“The Underhandedness of Affirmative Action” is the title of Harvey Mansfield’s prescient article in National Review way back in 1984 (unfortunately not available online easily that I can find). A key sample:
To understand the threat [that affirmative action poses to constitutional government], let us return to the necessity that affirmative action conceal the help it renders its beneficiaries. As a policy, it cannot claim success, because to announce an “affirmative-action appointment” as such is to insult the recipient by implying that he would not have got it on merit. It is a peculiar policy indeed where the administrator cannot admit he has done nothing, since this is hardly “action,” yet cannot boast of doing something., lest his actions insult the beneficiary. Since the beneficiaries—the blacks, women, and others protected by affirmative action—cannot admit that they are incapable and undeserving, the only remaining solution, it seems, is to accuse the American people, or what is left of it after the protected groups have been subtracted, of discriminating against their fellow citizens on grounds of race, sex, or national origin. The unprotected must admit their guilt so that the protected do not have to admit their incapacity.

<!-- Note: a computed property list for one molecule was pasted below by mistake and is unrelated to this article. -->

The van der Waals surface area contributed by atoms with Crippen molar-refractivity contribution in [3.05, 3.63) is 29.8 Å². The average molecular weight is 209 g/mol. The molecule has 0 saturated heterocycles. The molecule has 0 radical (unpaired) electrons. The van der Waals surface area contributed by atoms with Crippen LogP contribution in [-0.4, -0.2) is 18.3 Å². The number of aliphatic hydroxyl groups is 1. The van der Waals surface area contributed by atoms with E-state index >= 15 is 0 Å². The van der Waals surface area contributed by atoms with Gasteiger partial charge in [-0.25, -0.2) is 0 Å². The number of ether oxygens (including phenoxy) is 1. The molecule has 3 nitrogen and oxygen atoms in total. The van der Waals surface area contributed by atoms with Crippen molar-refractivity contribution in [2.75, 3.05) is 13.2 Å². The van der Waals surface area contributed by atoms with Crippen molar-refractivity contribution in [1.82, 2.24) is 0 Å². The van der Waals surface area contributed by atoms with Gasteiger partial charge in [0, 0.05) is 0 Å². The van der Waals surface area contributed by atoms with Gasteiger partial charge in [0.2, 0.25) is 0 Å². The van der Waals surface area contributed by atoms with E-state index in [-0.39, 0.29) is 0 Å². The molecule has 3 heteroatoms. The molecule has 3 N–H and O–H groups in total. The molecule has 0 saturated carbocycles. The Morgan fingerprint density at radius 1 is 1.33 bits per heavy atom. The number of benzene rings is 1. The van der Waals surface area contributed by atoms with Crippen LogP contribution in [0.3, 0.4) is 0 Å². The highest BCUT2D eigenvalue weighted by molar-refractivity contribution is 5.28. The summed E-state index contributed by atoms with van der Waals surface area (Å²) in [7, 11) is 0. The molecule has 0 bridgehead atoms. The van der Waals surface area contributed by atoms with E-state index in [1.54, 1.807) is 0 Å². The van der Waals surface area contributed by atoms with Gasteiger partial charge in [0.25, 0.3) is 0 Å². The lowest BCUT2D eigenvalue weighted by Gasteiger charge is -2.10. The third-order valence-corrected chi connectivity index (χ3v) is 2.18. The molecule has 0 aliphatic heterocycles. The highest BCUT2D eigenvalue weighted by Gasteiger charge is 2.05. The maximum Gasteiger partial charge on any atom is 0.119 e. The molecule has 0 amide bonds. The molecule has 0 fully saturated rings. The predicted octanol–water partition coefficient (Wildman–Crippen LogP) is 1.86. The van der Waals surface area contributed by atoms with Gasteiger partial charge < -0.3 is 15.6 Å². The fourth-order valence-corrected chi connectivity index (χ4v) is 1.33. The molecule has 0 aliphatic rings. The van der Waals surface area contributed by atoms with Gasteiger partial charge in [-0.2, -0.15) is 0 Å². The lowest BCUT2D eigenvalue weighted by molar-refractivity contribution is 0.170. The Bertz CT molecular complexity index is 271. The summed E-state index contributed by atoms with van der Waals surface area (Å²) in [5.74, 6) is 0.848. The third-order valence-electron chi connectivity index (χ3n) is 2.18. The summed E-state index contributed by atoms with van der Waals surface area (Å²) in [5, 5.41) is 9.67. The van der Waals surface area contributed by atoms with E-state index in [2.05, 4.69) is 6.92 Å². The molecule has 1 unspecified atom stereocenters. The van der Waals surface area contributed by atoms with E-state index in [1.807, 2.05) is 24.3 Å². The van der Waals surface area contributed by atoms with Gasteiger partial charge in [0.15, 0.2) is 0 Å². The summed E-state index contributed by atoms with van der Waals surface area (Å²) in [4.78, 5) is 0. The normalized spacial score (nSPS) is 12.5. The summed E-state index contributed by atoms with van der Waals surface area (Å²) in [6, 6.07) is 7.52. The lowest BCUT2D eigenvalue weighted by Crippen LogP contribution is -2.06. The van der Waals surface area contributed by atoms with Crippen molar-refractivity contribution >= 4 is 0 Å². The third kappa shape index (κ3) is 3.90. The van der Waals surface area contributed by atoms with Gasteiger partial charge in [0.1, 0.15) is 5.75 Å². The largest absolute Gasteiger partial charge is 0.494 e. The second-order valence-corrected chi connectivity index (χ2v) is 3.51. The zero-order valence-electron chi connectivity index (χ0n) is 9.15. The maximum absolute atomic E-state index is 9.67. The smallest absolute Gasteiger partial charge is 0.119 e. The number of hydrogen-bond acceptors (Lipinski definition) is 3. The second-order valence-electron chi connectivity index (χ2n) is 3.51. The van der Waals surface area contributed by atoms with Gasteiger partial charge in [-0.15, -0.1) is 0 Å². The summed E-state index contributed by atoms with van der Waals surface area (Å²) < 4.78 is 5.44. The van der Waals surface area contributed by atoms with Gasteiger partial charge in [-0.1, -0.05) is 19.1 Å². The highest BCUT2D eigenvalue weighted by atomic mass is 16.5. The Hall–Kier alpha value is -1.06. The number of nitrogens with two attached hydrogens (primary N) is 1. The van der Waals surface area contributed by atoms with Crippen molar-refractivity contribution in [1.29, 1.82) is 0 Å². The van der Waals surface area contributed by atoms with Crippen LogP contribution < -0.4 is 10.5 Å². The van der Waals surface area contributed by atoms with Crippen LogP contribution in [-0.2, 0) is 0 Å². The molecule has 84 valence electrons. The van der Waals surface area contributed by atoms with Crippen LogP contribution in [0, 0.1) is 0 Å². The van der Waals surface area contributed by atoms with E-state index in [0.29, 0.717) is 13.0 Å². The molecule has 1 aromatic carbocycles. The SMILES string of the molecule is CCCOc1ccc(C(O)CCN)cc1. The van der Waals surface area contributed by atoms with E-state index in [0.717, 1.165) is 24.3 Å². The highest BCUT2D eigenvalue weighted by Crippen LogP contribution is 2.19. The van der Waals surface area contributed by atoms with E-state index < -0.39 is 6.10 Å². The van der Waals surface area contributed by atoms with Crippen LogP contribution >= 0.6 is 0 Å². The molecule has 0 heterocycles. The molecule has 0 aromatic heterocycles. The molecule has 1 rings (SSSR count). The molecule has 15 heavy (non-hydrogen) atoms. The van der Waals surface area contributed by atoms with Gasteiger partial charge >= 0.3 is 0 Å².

I have a simple theory about why affirmative action is on the ropes now, and likely to be finally sanctioned by the Supreme Court, after decades of prevarication and straddling on the issue. When affirmative action was mostly an issue of black-and-white (with Hispanics at the margins of the action), it could be tolerated or papered over in the interests of remediating the legacy of slavery, Jim Crow, and other Democrat Party-generated oppressions.
But with the arrival of large numbers of high-achieving Asians into the picture, the favoritism shown to blacks, and obvious discrimination against Asians, simply became too glaring to disguise any more. Consider the chart below, produced by The Economist magazine, contrasting the enrollment trends of Asians at CalTech (which has never embraced affirmative action in admissions) with other elite schools. There is no way to explain the disparity between CalTech and the rest without recourse to deliberate discrimination against Asians. You will see that CalTech’s Asian admissions tracks the rise of the Asian population in the U.S.
The convergence of the Ivy League schools on Asian admission rates would draw a very close look for anti-trust collusion from the Justice Department if they were for-profit corporations. (In fact, I suspect the reaction to this chart in many elite college admissions offices is, “CalTech is blowing it for the rest of us.”)